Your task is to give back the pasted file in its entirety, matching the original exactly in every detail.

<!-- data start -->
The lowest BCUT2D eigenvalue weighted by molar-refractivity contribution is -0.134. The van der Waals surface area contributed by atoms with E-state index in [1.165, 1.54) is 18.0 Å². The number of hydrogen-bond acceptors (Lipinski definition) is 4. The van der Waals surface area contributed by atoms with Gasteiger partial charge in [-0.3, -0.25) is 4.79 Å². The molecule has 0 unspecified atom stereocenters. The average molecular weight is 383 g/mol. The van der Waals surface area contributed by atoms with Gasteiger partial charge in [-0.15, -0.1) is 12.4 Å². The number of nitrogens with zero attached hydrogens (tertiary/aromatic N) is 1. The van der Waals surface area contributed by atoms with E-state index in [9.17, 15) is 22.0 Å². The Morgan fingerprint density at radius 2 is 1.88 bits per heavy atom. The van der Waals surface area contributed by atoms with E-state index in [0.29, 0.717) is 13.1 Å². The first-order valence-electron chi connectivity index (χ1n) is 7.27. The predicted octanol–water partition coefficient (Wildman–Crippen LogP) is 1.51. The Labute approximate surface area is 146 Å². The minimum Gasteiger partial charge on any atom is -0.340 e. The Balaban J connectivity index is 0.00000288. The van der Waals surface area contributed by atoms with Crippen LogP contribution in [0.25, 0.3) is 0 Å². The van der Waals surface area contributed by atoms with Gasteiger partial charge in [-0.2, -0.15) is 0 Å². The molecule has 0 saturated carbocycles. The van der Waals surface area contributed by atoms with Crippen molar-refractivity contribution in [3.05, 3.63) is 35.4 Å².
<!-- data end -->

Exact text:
The lowest BCUT2D eigenvalue weighted by molar-refractivity contribution is -0.134. The van der Waals surface area contributed by atoms with E-state index in [1.165, 1.54) is 18.0 Å². The number of hydrogen-bond acceptors (Lipinski definition) is 4. The van der Waals surface area contributed by atoms with Gasteiger partial charge in [-0.3, -0.25) is 4.79 Å². The molecule has 0 unspecified atom stereocenters. The average molecular weight is 383 g/mol. The van der Waals surface area contributed by atoms with Gasteiger partial charge in [-0.15, -0.1) is 12.4 Å². The number of nitrogens with zero attached hydrogens (tertiary/aromatic N) is 1. The van der Waals surface area contributed by atoms with E-state index in [9.17, 15) is 22.0 Å². The Morgan fingerprint density at radius 2 is 1.88 bits per heavy atom. The van der Waals surface area contributed by atoms with E-state index in [0.29, 0.717) is 13.1 Å². The first-order valence-electron chi connectivity index (χ1n) is 7.27. The predicted octanol–water partition coefficient (Wildman–Crippen LogP) is 1.51. The Labute approximate surface area is 146 Å². The minimum Gasteiger partial charge on any atom is -0.340 e. The Balaban J connectivity index is 0.00000288. The van der Waals surface area contributed by atoms with Crippen LogP contribution in [0.25, 0.3) is 0 Å². The van der Waals surface area contributed by atoms with Gasteiger partial charge in [-0.2, -0.15) is 0 Å². The molecule has 0 saturated carbocycles. The van der Waals surface area contributed by atoms with Crippen molar-refractivity contribution in [3.05, 3.63) is 35.4 Å².